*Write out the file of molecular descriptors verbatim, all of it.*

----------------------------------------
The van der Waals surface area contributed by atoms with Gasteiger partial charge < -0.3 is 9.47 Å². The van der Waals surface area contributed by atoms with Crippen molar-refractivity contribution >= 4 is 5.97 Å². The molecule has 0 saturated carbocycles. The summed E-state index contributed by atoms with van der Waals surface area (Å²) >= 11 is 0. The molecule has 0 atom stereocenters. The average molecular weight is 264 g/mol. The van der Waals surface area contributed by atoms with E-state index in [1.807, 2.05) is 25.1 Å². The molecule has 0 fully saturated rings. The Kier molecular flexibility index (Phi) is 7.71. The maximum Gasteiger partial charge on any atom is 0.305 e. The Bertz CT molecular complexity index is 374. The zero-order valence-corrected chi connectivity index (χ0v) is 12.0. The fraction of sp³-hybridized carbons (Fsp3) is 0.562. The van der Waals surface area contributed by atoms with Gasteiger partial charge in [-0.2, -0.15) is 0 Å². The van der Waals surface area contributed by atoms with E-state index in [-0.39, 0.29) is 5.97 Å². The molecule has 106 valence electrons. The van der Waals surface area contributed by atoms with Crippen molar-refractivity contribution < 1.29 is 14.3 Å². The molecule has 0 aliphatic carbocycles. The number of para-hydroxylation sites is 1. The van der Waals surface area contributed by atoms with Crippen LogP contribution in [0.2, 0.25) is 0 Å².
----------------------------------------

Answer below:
The van der Waals surface area contributed by atoms with Gasteiger partial charge < -0.3 is 9.47 Å². The van der Waals surface area contributed by atoms with Crippen molar-refractivity contribution >= 4 is 5.97 Å². The molecule has 0 saturated carbocycles. The summed E-state index contributed by atoms with van der Waals surface area (Å²) >= 11 is 0. The molecule has 0 atom stereocenters. The average molecular weight is 264 g/mol. The van der Waals surface area contributed by atoms with E-state index in [1.807, 2.05) is 25.1 Å². The molecule has 0 fully saturated rings. The Kier molecular flexibility index (Phi) is 7.71. The maximum Gasteiger partial charge on any atom is 0.305 e. The Bertz CT molecular complexity index is 374. The zero-order valence-corrected chi connectivity index (χ0v) is 12.0. The fraction of sp³-hybridized carbons (Fsp3) is 0.562. The van der Waals surface area contributed by atoms with Gasteiger partial charge in [-0.2, -0.15) is 0 Å². The van der Waals surface area contributed by atoms with E-state index in [-0.39, 0.29) is 5.97 Å². The molecule has 106 valence electrons. The van der Waals surface area contributed by atoms with Crippen molar-refractivity contribution < 1.29 is 14.3 Å². The molecule has 0 aliphatic carbocycles. The number of para-hydroxylation sites is 1. The van der Waals surface area contributed by atoms with Crippen LogP contribution in [0.2, 0.25) is 0 Å².